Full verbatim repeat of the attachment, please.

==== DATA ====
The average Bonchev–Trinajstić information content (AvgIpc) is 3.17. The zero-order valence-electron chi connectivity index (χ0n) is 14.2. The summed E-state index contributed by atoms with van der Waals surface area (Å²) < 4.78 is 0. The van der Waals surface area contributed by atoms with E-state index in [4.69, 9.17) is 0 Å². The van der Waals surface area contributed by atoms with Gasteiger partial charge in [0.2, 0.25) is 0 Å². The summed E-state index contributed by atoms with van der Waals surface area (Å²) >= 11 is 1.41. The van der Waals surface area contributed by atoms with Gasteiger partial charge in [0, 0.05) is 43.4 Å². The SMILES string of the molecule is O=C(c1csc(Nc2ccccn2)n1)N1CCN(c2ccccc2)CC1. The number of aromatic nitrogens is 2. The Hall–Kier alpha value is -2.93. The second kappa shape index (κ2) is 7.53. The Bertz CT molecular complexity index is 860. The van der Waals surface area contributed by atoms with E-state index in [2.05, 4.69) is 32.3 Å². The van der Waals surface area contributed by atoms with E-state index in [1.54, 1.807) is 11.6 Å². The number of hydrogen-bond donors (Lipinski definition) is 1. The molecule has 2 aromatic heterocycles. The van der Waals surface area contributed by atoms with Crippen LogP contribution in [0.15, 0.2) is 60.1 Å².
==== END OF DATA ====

The average Bonchev–Trinajstić information content (AvgIpc) is 3.17. The zero-order valence-electron chi connectivity index (χ0n) is 14.2. The summed E-state index contributed by atoms with van der Waals surface area (Å²) < 4.78 is 0. The van der Waals surface area contributed by atoms with E-state index in [4.69, 9.17) is 0 Å². The van der Waals surface area contributed by atoms with Gasteiger partial charge in [0.2, 0.25) is 0 Å². The summed E-state index contributed by atoms with van der Waals surface area (Å²) >= 11 is 1.41. The van der Waals surface area contributed by atoms with Gasteiger partial charge in [0, 0.05) is 43.4 Å². The SMILES string of the molecule is O=C(c1csc(Nc2ccccn2)n1)N1CCN(c2ccccc2)CC1. The number of aromatic nitrogens is 2. The Hall–Kier alpha value is -2.93. The second kappa shape index (κ2) is 7.53. The Bertz CT molecular complexity index is 860. The van der Waals surface area contributed by atoms with E-state index in [2.05, 4.69) is 32.3 Å². The van der Waals surface area contributed by atoms with E-state index in [1.54, 1.807) is 11.6 Å². The number of hydrogen-bond donors (Lipinski definition) is 1. The molecule has 2 aromatic heterocycles. The van der Waals surface area contributed by atoms with Crippen LogP contribution in [0.15, 0.2) is 60.1 Å².